I started off thinking that the major London galleries and museums were doing rather well. (See Top 30 art galleries and museums in 2010)
I started off thinking that the problem lay in the way the Art Newspaper counts the numbers and assesses which are the top exhibitions.
For example, the process they use is fine (see below), the question lies in whether or not it's the "right" methodology to use to assess the top attendance figures
All figures were calculated automatically by our database, which computes the number of days an exhibition was open using the following formula: total number of days between start date and end date, divided by seven, multiplied by the number of days per week the institution is open, minus exceptional closures.The thing is for me, the top exhibitions are those that generate the top attendance numbers. It's really not about how many did they average each day - that's purely a function of how long the exhibition is and that might be a function of how long lenders will allow works to be in another place.
I agree that in terms of cost-effectiveness, the figures might be better judged by visitors per day - but only if we also know something about whether they recovered their costs and that's a difficult issue to factor in.
However the fact is that I managed to establish that there is in fact a broad correlation between the way the Arts Newspaper counts and the way I count (once exhibitions have been allocated to the right year!) - see the listings at the end for an illustration of this.
A major surprise
Studying The figures published in The Art Newspaper meant that I did learn - to my big surprise - that an awful lot of the exhibitions in London put on by major galleries and museums attracted relatively small numbers of visitors (however some were relatively small exhibitions).
I was left with the feeling that I'd rather like to see publicly funded museum websites reporting more transparently on whether or their target attendance figures were met. It's all important fodder for the funding debate - not least for the sponsors who are becoming increasingly important to the Arts in the UK.
Here are the simple facts which puzzle me:
- London has 3 of the top 10 Art Museums and Galleries in the world (based on total attendance figures in 2010)
- London has 6 of the top 30 Art Museums and Galleries in the world - the following figures are where they rank in the world based on the number of visitors they got in 2010
- 2. 5,842,138 British Museum, London
4. 5,061,172 Tate Modern, London
5. 4,954,914 National Gallery, London
12. 2,269,900 Victoria and Albert Museum, London
18. 1,819,442 National Portrait Gallery, London
19. 1,665,291 Tate Britain, London
30. 1,271,174 Saatchi Gallery, London
- None of the top 3 art galleries and museums in London (and the world) have ANY of their MAJOR exhibitions listed in top 50 exhibitions. So what does that mean for their choice of exhibitions and future sponsorship?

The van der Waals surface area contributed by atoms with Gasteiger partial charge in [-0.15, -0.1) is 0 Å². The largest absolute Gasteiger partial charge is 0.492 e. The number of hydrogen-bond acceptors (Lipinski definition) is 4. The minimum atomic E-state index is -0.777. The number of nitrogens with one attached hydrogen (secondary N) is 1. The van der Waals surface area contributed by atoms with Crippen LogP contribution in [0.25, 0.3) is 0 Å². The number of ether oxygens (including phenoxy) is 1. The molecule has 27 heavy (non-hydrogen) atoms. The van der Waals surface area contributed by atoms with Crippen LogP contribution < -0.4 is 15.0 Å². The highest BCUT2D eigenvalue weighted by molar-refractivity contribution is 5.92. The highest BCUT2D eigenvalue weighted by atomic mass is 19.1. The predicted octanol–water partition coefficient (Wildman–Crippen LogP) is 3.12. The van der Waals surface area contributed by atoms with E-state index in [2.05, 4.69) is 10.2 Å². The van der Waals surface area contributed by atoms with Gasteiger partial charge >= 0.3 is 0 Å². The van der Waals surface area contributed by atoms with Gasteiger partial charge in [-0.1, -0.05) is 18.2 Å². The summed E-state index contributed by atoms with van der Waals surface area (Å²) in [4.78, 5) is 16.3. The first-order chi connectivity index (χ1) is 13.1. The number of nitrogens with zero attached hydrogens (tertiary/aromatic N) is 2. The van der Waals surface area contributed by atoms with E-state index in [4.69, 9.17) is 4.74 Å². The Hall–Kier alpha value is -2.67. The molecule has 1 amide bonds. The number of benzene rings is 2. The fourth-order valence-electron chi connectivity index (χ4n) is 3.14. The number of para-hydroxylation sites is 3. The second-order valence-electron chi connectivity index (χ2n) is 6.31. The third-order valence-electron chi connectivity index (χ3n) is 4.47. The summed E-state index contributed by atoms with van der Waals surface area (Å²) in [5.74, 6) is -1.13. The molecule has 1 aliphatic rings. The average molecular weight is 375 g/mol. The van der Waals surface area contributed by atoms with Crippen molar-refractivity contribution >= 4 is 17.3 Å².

- One UK exhibition appears in the top 30 exhibitions in the world ( at #30) and that's an exhibition in a gallery which is NOT in one of those top 6 galleries/museums in London (Royal Academy of Arts | The Real Van Gogh: the Artist and His Letters)
- Of the major publicly funded galleries only the National Portrait Gallery manages to combine performance on its permanent collection (#18 in the world) with the delivery of two of the top 10 exhibitions in the UK
- From a technical perspective, there are some anomalies.
- The treatment of exhibitions across years is inconsistent. For example exhibitions listed as "top exhibitions" in 2010 included
- one which was only open for 17 days during 2010! (eg Abstract America: Painting and Sculptures 29th May 2009 - 17th Jan 2010 at the Saatchi Gallery The figures quoted relate to 2009)
- while Gauguin 30 September 2010 – 16 January 2011 is not listed at all
- an exhibition which spanned 2009 and 2010 more or less evenly is included ie the 2009 exhibition of the Taylor Wessing Photographic Prize 5 November - 14 February 2010
- The omission of the Gauguin - without comment - is absolutely astounding given what I understand to be the popularity of that exhibition. Does nobody ever ask questions about what's missing or which year an exhibition really belongs in?
Van Gogh’s paintings and letters at london’s royal Academy of Arts returned the institution to the top of that city’s exhibition attendance league.I know that the RA's figures are very reliable as they always count visitors into all their exhibitions even if, like me, you are a Friend of the RA. However as a statement it might be more balanced if there were some modicum of recognition of the fact that total attendance at the other FREE galleries and museums was way in excess of anything the RA ever achieves! In other words permanent collections are also exhibitions!